Gender Gap – Hedging Your Bets in Uncertain Times

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National Law Journal

Gender Gap – Hedging Your Bets in Uncertain Times

By Melissa McClenaghan Martin

January 30, 2009

Many attorneys feel they are facing uncertain futures these days. There have been large-scale layoffs at firms across the country, several venerable firms have disappeared, partners are being de-equitized, and, at an increasing number of firms, associate salaries have been frozen. Last year saw the loss of 7,000 legal jobs according to the U.S. Department of Labor.

Softening demand for legal services is expected to continue through year-end 2009 as corporate clients cut costs and demand reduced fees from their lawyers. Analysts expect firms to continue to lay off attorneys at all levels of practice. By all accounts, the outlook is bleak.

So what does this mean for attorneys in the lateral hiring market?

Over the past few years, legal employers were in a war to attract and retain talent. It was a recruits’ market, and employers were willing to make accommodations for quality candidates. Alternative work arrangements such as part-time and flexible schedules were offered to new lateral recruits. Many partners were hired because of their technical expertise, although they lacked significant books of business. It was a market of hope and possibility.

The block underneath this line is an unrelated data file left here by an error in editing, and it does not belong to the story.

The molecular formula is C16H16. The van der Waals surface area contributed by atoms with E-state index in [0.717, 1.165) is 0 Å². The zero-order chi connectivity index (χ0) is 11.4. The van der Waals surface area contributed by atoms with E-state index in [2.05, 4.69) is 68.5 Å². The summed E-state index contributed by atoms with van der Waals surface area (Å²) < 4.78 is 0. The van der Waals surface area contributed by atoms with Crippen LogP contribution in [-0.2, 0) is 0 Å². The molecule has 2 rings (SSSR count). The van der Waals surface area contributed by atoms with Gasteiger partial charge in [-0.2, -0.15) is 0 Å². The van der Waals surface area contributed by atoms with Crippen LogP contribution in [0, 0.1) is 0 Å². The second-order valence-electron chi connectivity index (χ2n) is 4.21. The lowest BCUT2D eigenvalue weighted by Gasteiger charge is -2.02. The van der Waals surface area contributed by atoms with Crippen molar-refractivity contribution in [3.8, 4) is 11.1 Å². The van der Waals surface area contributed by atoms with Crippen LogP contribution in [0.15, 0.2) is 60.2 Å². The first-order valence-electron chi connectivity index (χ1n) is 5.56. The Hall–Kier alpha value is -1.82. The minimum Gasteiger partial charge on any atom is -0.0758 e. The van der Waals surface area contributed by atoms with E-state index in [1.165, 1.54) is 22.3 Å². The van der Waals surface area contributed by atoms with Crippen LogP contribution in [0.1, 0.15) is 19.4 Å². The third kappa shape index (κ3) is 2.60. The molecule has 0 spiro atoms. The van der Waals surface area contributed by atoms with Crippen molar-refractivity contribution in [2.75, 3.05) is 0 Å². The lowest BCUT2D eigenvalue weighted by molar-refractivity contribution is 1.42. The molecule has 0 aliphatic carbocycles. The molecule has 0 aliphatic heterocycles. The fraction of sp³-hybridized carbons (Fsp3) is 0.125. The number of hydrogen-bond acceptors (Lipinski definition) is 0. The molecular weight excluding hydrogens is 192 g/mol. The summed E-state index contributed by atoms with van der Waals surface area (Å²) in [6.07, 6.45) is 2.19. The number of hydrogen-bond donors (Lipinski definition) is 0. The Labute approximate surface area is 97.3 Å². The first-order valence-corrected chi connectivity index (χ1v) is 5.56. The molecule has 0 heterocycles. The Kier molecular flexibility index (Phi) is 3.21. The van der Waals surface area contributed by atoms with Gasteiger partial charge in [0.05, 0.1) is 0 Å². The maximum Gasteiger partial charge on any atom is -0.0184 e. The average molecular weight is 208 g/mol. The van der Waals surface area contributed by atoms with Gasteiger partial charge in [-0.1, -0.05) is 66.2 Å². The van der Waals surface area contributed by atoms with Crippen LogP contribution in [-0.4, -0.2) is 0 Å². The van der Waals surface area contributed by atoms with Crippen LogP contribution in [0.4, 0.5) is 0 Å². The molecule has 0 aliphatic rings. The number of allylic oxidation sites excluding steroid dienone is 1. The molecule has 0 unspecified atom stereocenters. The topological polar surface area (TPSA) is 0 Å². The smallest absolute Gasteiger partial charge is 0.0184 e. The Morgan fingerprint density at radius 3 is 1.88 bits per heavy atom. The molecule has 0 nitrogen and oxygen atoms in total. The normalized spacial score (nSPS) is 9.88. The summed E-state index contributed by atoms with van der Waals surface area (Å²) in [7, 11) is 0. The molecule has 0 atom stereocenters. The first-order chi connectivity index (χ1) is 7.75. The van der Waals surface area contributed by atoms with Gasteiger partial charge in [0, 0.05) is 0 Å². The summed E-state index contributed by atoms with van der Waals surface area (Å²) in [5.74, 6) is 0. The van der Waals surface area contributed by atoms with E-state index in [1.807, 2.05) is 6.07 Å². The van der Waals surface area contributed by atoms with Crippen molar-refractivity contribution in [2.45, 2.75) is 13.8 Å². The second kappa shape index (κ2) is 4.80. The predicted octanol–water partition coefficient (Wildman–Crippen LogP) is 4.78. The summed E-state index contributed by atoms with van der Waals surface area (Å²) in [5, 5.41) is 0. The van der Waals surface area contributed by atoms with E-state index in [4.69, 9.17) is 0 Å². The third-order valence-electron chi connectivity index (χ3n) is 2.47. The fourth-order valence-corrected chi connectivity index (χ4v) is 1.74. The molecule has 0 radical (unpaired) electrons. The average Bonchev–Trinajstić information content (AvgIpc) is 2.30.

But the market has changed.

“The market is no longer about what the employer can do for you as a recruit,” said Maricar Tinio, chief diversity officer and a director at the legal recruitment firm Lateral Link, which manages a Web-based legal jobs platform. “It is about what you can do for the employer.”

Across virtually all sectors, “employers are in a wait-and-see mode, being incredibly selective, and few candidates even get in the door for an interview,” Ms. Tinio added. “Some attorneys have been looking for a new position for over a year.”

Ms. Tinio identified several growth areas this year, including bankruptcy, energy, compliance and intellectual property. Most in-house openings are outside of New York, with many in Texas or on the West Coast, she noted.